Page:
80,000 tons pour into Dan River in North Carolina
By Boyd Ramsey
Earlier this week Duke Energy reported a coal-ash spill at an idled facility—the Dan River Station—in Eden, N.C., resulting in more than 80,000 tons of coal ash released into the adjacent Dan River. The Dan River is a drinking water source for communities in North Carolina and Virginia, so this is a significant issue.
The Dan River facility is on the U.S. Environmental Protection Agency’s list of 49 “high hazard” coal-ash storage sites and stopped addition of coal ash to this pond in 2012. The pond is not lined.
Initial reports are that a 48in.-diameter stormwater pipe, located under the coal-ash storage pond and used to convey collected surface rainwater, structurally failed, thus providing a drainage pathway for the pond’s coal-ash contents to flow into the river.
See news reports on the spill here:
Charlotte Observer: Duke Energy plant reports coal-ash spill
NBC News: 82,000 Tons Of Coal Ash Spill From Plant Into North Carolina River
NPR: More Than 80,000 Tons Of Coal Ash Flow Into N.C. River
The U.S. EPA is scheduled to promulgate rules by December of this year based on a consent decree that has been announced in D.C. circuit court in the case, Appalachian Voices v. Gina McCarthy (U.S. EPA).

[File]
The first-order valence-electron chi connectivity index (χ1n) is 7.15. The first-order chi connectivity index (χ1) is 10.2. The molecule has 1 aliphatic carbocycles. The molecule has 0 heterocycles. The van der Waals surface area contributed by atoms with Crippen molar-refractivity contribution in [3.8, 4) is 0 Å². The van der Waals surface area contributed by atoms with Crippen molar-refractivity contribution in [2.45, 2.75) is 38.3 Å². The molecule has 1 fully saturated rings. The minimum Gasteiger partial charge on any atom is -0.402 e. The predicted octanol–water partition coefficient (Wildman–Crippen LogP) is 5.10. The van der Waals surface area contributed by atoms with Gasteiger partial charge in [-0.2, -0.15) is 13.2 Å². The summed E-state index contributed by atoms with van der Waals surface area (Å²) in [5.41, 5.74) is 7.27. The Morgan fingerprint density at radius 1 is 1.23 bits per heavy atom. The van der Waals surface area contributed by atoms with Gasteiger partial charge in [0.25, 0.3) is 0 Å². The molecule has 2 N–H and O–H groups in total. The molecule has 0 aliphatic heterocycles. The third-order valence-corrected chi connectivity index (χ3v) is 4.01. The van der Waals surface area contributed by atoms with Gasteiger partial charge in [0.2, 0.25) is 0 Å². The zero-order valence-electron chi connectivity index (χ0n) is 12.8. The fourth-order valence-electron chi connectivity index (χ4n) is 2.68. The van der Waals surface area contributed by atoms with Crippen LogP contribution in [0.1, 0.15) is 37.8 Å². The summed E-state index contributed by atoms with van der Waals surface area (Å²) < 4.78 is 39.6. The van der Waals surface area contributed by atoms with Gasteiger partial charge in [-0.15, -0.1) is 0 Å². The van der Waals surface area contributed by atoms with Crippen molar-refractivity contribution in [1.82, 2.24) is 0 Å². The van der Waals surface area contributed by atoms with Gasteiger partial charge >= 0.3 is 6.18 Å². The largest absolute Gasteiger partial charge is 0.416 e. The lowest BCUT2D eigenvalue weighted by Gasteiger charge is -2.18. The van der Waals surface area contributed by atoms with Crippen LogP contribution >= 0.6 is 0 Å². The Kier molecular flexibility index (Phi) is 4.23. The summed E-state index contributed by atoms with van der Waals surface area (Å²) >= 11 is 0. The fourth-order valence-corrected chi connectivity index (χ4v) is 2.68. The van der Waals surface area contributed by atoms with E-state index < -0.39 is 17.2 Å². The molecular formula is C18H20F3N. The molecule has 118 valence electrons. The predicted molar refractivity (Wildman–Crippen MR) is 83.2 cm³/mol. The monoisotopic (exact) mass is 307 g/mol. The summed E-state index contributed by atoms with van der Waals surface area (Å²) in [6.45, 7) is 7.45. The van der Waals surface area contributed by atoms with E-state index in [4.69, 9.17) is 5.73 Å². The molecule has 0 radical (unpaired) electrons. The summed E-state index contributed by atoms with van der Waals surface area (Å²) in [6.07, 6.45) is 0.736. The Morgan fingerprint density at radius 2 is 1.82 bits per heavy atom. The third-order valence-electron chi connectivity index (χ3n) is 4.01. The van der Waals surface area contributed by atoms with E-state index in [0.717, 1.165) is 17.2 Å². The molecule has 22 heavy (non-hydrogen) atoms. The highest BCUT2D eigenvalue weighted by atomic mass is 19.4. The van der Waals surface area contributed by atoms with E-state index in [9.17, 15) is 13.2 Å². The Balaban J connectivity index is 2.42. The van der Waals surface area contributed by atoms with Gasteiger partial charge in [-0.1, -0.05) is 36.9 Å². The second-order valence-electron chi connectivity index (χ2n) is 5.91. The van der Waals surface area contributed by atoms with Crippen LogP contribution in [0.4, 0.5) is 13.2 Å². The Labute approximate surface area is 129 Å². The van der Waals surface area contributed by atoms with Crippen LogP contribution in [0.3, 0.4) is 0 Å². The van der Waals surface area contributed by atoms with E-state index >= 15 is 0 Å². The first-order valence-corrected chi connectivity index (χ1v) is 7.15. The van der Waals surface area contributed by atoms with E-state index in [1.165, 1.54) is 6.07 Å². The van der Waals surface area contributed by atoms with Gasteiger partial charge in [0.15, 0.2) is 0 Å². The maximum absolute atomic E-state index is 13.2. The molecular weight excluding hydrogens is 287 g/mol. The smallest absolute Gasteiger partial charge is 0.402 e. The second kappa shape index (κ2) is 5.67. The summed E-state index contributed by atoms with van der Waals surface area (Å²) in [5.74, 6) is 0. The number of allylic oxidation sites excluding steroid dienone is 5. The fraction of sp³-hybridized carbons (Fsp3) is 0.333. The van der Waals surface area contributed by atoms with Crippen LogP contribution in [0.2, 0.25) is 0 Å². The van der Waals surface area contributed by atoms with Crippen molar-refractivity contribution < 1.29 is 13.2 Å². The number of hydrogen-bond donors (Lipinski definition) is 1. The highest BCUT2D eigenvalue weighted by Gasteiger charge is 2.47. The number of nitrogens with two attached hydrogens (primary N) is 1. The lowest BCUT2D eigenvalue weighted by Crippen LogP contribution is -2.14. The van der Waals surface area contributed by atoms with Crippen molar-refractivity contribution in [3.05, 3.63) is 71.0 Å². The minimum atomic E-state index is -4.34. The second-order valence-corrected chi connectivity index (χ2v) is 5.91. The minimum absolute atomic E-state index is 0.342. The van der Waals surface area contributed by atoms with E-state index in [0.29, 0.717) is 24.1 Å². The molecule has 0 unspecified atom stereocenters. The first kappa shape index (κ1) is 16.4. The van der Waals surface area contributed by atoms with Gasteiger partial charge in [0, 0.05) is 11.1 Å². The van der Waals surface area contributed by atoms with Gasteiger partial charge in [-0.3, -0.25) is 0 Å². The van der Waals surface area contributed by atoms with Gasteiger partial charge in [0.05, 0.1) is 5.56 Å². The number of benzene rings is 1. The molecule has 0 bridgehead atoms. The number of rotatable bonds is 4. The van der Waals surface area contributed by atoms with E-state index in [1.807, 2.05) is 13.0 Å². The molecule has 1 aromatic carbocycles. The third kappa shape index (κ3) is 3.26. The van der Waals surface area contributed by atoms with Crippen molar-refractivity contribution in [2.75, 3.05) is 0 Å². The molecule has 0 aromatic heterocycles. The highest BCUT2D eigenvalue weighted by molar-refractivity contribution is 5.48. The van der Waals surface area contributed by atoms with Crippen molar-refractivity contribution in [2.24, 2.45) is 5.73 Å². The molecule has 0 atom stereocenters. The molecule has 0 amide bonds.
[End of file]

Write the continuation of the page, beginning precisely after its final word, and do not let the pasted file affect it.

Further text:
The specific treatment of legacy/closed and currently existing coal-ash sites is, as yet, unsettled in the proposed rules.
I have been in contact with the staff at Whitmer & Worrall (the government relations firm for the Geosynthetic Materials Association), discussing how GMA can best assist and position our members to supply solutions for these issues.
As we all know, geosynthetic materials can provide critical barrier and reinforcement functions to, not only newly constructed coal-ash storage facilities but they are also key materials in the capping, closure, reinforcement, expansion, and stabilization of existing sites.
This topic will be an important part of the upcoming GMA Lobby Day in Washington, D.C., March 4-5. I hope that you can join us then.